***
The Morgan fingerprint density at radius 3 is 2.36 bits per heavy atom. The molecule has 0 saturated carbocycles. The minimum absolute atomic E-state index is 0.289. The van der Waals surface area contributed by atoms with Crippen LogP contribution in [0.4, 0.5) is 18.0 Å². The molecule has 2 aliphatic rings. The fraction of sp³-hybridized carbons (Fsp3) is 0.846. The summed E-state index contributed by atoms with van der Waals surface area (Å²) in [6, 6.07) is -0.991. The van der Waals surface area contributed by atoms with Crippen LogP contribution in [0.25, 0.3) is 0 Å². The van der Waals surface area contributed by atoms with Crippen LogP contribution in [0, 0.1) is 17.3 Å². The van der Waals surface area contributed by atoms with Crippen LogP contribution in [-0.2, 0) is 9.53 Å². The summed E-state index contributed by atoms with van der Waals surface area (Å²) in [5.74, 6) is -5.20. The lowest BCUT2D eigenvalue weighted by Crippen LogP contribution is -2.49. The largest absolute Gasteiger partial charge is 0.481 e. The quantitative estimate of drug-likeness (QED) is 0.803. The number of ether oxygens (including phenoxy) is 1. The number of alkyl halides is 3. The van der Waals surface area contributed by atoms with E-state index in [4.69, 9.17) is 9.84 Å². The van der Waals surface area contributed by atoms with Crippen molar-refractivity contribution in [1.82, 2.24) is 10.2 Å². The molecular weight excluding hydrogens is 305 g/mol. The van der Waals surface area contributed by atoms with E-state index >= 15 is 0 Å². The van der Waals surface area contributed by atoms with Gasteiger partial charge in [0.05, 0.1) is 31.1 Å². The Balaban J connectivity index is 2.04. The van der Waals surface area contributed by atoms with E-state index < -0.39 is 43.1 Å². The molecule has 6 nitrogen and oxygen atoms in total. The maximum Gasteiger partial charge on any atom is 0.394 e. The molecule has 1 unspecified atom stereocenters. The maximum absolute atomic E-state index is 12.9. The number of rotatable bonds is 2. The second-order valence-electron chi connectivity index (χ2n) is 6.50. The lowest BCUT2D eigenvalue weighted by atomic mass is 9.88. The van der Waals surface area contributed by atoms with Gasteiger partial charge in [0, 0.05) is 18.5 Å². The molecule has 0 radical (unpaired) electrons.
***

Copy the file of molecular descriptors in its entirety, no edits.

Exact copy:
The Morgan fingerprint density at radius 3 is 2.36 bits per heavy atom. The molecule has 0 saturated carbocycles. The minimum absolute atomic E-state index is 0.289. The van der Waals surface area contributed by atoms with Crippen LogP contribution in [0.4, 0.5) is 18.0 Å². The molecule has 2 aliphatic rings. The fraction of sp³-hybridized carbons (Fsp3) is 0.846. The summed E-state index contributed by atoms with van der Waals surface area (Å²) in [6, 6.07) is -0.991. The van der Waals surface area contributed by atoms with Crippen LogP contribution in [0.25, 0.3) is 0 Å². The van der Waals surface area contributed by atoms with Crippen LogP contribution in [0, 0.1) is 17.3 Å². The van der Waals surface area contributed by atoms with Crippen LogP contribution in [-0.2, 0) is 9.53 Å². The summed E-state index contributed by atoms with van der Waals surface area (Å²) in [5.74, 6) is -5.20. The lowest BCUT2D eigenvalue weighted by Crippen LogP contribution is -2.49. The largest absolute Gasteiger partial charge is 0.481 e. The quantitative estimate of drug-likeness (QED) is 0.803. The number of ether oxygens (including phenoxy) is 1. The number of alkyl halides is 3. The van der Waals surface area contributed by atoms with E-state index in [4.69, 9.17) is 9.84 Å². The van der Waals surface area contributed by atoms with Crippen molar-refractivity contribution in [1.82, 2.24) is 10.2 Å². The molecular weight excluding hydrogens is 305 g/mol. The van der Waals surface area contributed by atoms with E-state index >= 15 is 0 Å². The van der Waals surface area contributed by atoms with Gasteiger partial charge in [0.05, 0.1) is 31.1 Å². The Balaban J connectivity index is 2.04. The van der Waals surface area contributed by atoms with E-state index < -0.39 is 43.1 Å². The molecule has 6 nitrogen and oxygen atoms in total. The maximum Gasteiger partial charge on any atom is 0.394 e. The molecule has 1 unspecified atom stereocenters. The maximum absolute atomic E-state index is 12.9. The number of rotatable bonds is 2. The second-order valence-electron chi connectivity index (χ2n) is 6.50. The lowest BCUT2D eigenvalue weighted by atomic mass is 9.88. The van der Waals surface area contributed by atoms with Gasteiger partial charge in [0, 0.05) is 18.5 Å². The molecule has 0 radical (unpaired) electrons.